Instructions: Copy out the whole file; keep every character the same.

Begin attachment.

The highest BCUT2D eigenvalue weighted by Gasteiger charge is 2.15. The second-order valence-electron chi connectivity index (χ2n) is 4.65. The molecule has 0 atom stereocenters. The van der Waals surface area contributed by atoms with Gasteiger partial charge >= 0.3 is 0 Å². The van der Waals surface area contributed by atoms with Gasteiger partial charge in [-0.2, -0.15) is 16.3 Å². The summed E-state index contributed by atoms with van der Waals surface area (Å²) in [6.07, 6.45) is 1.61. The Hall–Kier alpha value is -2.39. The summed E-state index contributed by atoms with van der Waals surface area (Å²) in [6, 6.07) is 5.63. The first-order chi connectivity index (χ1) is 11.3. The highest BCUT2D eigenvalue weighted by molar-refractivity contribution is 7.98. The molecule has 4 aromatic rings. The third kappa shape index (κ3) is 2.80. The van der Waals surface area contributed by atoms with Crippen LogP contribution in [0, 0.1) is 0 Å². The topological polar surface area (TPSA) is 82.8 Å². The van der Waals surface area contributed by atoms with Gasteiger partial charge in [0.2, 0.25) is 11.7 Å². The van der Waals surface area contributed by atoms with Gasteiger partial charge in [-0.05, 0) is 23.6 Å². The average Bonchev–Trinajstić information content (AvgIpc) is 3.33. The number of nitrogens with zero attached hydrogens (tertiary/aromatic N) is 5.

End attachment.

The highest BCUT2D eigenvalue weighted by Gasteiger charge is 2.15. The second-order valence-electron chi connectivity index (χ2n) is 4.65. The molecule has 0 atom stereocenters. The van der Waals surface area contributed by atoms with Gasteiger partial charge >= 0.3 is 0 Å². The van der Waals surface area contributed by atoms with Gasteiger partial charge in [-0.2, -0.15) is 16.3 Å². The summed E-state index contributed by atoms with van der Waals surface area (Å²) in [6.07, 6.45) is 1.61. The Hall–Kier alpha value is -2.39. The summed E-state index contributed by atoms with van der Waals surface area (Å²) in [6, 6.07) is 5.63. The first-order chi connectivity index (χ1) is 11.3. The highest BCUT2D eigenvalue weighted by molar-refractivity contribution is 7.98. The molecule has 4 aromatic rings. The third kappa shape index (κ3) is 2.80. The van der Waals surface area contributed by atoms with Crippen LogP contribution in [0, 0.1) is 0 Å². The topological polar surface area (TPSA) is 82.8 Å². The van der Waals surface area contributed by atoms with Gasteiger partial charge in [0.2, 0.25) is 11.7 Å². The van der Waals surface area contributed by atoms with Gasteiger partial charge in [-0.05, 0) is 23.6 Å². The average Bonchev–Trinajstić information content (AvgIpc) is 3.33. The number of nitrogens with zero attached hydrogens (tertiary/aromatic N) is 5.